Home Is the Road:
Wandering the Land, Shaping the Spirit

by diane glancy
broadleaf books 

The Native American writer Diane Glancy is sui generis, a shapeshifter who writes in many genres, sometimes cross-breeding them, always working on several projects, some of which may be on the back-burner for a long time. She is not only a Christian; she is (in the eyes of many among the literati) a believer of a particularly reprehensible type, worshipping with the Spirit-filled. Her work combines elements not often found together: sardonic humor, sometimes wacky; elliptical sayings (“On Thanksgiving night the stars forget to fly”); testimony (“I come from dust and the breath of God”). Now in her eighties, she is still often literally on the road, criss-crossing the country in her car as she has for decades. Kudos to Lil Copan, editor at Broadleaf, for overseeing this beautifully produced heterogeneous volume, pure Glancy.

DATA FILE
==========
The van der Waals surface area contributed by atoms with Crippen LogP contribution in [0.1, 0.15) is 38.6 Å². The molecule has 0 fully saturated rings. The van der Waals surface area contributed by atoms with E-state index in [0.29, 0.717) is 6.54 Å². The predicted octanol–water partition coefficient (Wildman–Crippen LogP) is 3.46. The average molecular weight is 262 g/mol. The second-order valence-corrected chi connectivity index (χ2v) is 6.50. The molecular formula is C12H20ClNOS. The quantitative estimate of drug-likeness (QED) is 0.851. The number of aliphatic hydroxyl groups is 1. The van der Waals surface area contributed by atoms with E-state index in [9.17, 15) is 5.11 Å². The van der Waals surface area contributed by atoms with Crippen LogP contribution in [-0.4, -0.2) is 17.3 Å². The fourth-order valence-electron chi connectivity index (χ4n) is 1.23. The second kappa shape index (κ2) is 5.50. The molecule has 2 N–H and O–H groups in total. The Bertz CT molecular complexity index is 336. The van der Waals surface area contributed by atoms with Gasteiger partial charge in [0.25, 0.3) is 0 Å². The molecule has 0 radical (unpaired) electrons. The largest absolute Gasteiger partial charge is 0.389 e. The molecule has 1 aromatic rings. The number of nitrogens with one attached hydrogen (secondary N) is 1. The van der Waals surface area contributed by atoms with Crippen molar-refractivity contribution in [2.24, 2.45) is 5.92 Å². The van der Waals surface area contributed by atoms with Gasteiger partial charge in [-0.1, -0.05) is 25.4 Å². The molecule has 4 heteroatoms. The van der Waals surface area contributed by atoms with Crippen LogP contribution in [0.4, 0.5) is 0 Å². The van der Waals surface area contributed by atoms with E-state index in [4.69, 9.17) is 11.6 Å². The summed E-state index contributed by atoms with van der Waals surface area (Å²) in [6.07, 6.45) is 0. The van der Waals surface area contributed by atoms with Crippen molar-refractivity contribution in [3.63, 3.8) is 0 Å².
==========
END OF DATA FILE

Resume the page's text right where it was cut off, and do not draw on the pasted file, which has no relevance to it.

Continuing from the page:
John Wilson is a contributing editor for The Englewood Review of Books and senior editor at The Marginalia Review of Books

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Image by Marco Verch Professional Photographer's photstream licensed via Creative Commons. Image cropped.